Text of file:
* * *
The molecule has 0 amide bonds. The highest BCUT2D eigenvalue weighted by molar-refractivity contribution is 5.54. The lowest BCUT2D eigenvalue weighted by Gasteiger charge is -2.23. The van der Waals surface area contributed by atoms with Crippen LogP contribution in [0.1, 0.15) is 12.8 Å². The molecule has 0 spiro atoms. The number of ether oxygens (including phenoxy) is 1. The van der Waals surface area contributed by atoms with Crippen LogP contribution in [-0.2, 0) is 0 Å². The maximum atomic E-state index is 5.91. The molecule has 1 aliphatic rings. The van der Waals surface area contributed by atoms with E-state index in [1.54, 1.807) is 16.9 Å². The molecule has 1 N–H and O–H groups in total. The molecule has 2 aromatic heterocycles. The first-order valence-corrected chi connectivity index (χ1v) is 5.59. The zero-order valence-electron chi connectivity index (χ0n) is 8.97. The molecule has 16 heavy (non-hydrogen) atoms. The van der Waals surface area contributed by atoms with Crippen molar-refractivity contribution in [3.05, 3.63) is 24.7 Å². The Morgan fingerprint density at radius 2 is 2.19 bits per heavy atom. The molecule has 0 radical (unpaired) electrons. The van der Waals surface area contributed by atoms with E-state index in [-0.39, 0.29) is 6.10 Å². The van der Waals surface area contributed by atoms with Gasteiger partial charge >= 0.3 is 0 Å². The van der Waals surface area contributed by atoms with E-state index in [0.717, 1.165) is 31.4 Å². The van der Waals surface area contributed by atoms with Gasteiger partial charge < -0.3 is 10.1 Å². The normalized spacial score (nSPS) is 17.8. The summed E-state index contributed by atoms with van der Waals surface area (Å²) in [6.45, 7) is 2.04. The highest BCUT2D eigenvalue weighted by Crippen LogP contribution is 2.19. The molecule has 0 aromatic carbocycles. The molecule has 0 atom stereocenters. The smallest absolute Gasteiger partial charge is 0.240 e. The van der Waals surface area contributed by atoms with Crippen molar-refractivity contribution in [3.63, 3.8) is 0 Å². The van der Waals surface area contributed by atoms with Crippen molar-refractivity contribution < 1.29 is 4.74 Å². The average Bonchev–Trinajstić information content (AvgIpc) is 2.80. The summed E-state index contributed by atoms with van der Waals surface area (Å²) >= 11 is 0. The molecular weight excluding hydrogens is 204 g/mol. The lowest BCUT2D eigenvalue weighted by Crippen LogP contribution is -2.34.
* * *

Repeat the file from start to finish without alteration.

The molecule has 0 amide bonds. The highest BCUT2D eigenvalue weighted by molar-refractivity contribution is 5.54. The lowest BCUT2D eigenvalue weighted by Gasteiger charge is -2.23. The van der Waals surface area contributed by atoms with Crippen LogP contribution in [0.1, 0.15) is 12.8 Å². The molecule has 0 spiro atoms. The number of ether oxygens (including phenoxy) is 1. The van der Waals surface area contributed by atoms with Crippen LogP contribution in [-0.2, 0) is 0 Å². The maximum atomic E-state index is 5.91. The molecule has 1 aliphatic rings. The van der Waals surface area contributed by atoms with E-state index in [1.54, 1.807) is 16.9 Å². The molecule has 1 N–H and O–H groups in total. The molecule has 2 aromatic heterocycles. The first-order valence-corrected chi connectivity index (χ1v) is 5.59. The zero-order valence-electron chi connectivity index (χ0n) is 8.97. The molecule has 16 heavy (non-hydrogen) atoms. The van der Waals surface area contributed by atoms with Crippen molar-refractivity contribution in [3.05, 3.63) is 24.7 Å². The Morgan fingerprint density at radius 2 is 2.19 bits per heavy atom. The molecule has 0 radical (unpaired) electrons. The van der Waals surface area contributed by atoms with E-state index in [-0.39, 0.29) is 6.10 Å². The van der Waals surface area contributed by atoms with Gasteiger partial charge >= 0.3 is 0 Å². The van der Waals surface area contributed by atoms with E-state index in [0.717, 1.165) is 31.4 Å². The van der Waals surface area contributed by atoms with Gasteiger partial charge < -0.3 is 10.1 Å². The normalized spacial score (nSPS) is 17.8. The summed E-state index contributed by atoms with van der Waals surface area (Å²) in [6.45, 7) is 2.04. The highest BCUT2D eigenvalue weighted by Crippen LogP contribution is 2.19. The molecule has 0 aromatic carbocycles. The molecule has 0 atom stereocenters. The smallest absolute Gasteiger partial charge is 0.240 e. The van der Waals surface area contributed by atoms with Crippen molar-refractivity contribution in [3.63, 3.8) is 0 Å². The van der Waals surface area contributed by atoms with Crippen molar-refractivity contribution < 1.29 is 4.74 Å². The average Bonchev–Trinajstić information content (AvgIpc) is 2.80. The summed E-state index contributed by atoms with van der Waals surface area (Å²) >= 11 is 0. The molecular weight excluding hydrogens is 204 g/mol. The lowest BCUT2D eigenvalue weighted by Crippen LogP contribution is -2.34.